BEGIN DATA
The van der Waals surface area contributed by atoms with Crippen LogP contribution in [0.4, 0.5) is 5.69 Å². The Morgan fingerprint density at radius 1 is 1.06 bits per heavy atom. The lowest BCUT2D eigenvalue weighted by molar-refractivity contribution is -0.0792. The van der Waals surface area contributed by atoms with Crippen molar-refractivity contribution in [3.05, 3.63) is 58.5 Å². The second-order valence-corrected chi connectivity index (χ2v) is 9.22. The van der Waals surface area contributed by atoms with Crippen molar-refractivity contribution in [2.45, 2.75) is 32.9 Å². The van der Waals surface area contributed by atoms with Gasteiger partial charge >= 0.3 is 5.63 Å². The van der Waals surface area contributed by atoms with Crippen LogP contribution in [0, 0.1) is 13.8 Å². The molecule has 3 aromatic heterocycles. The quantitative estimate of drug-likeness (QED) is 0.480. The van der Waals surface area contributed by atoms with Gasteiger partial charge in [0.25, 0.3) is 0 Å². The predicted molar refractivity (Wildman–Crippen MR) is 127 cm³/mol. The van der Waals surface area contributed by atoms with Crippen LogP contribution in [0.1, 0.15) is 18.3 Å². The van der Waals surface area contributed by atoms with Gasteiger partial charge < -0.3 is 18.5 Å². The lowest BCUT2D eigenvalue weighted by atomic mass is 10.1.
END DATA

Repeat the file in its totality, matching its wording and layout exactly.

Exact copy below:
The van der Waals surface area contributed by atoms with Crippen LogP contribution in [0.4, 0.5) is 5.69 Å². The Morgan fingerprint density at radius 1 is 1.06 bits per heavy atom. The lowest BCUT2D eigenvalue weighted by molar-refractivity contribution is -0.0792. The van der Waals surface area contributed by atoms with Crippen molar-refractivity contribution in [3.05, 3.63) is 58.5 Å². The second-order valence-corrected chi connectivity index (χ2v) is 9.22. The van der Waals surface area contributed by atoms with Crippen molar-refractivity contribution in [2.45, 2.75) is 32.9 Å². The van der Waals surface area contributed by atoms with Gasteiger partial charge >= 0.3 is 5.63 Å². The van der Waals surface area contributed by atoms with Crippen LogP contribution in [0, 0.1) is 13.8 Å². The molecule has 3 aromatic heterocycles. The quantitative estimate of drug-likeness (QED) is 0.480. The van der Waals surface area contributed by atoms with Gasteiger partial charge in [0.25, 0.3) is 0 Å². The predicted molar refractivity (Wildman–Crippen MR) is 127 cm³/mol. The van der Waals surface area contributed by atoms with Crippen LogP contribution in [0.1, 0.15) is 18.3 Å². The van der Waals surface area contributed by atoms with Gasteiger partial charge < -0.3 is 18.5 Å². The lowest BCUT2D eigenvalue weighted by atomic mass is 10.1.